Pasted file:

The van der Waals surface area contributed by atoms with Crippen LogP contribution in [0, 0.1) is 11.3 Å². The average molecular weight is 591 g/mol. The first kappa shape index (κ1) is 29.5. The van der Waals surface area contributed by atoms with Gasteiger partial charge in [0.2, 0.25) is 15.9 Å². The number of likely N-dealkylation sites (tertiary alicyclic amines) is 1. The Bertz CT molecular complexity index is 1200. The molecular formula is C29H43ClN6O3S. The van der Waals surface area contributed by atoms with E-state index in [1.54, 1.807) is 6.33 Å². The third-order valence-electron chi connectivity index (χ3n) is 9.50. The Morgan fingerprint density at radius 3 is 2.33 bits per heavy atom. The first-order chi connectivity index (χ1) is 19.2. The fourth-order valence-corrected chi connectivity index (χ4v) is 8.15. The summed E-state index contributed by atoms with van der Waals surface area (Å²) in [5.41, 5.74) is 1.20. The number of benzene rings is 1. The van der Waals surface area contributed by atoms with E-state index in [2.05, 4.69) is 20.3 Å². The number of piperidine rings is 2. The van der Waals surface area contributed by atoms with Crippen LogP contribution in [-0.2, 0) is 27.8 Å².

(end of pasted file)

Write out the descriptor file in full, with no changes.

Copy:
The van der Waals surface area contributed by atoms with Crippen LogP contribution in [0, 0.1) is 11.3 Å². The average molecular weight is 591 g/mol. The first kappa shape index (κ1) is 29.5. The van der Waals surface area contributed by atoms with Gasteiger partial charge in [0.2, 0.25) is 15.9 Å². The number of likely N-dealkylation sites (tertiary alicyclic amines) is 1. The Bertz CT molecular complexity index is 1200. The molecular formula is C29H43ClN6O3S. The van der Waals surface area contributed by atoms with E-state index in [1.54, 1.807) is 6.33 Å². The third-order valence-electron chi connectivity index (χ3n) is 9.50. The Morgan fingerprint density at radius 3 is 2.33 bits per heavy atom. The first-order chi connectivity index (χ1) is 19.2. The fourth-order valence-corrected chi connectivity index (χ4v) is 8.15. The summed E-state index contributed by atoms with van der Waals surface area (Å²) in [5.41, 5.74) is 1.20. The number of benzene rings is 1. The van der Waals surface area contributed by atoms with E-state index in [2.05, 4.69) is 20.3 Å². The number of piperidine rings is 2. The van der Waals surface area contributed by atoms with Crippen LogP contribution in [-0.2, 0) is 27.8 Å².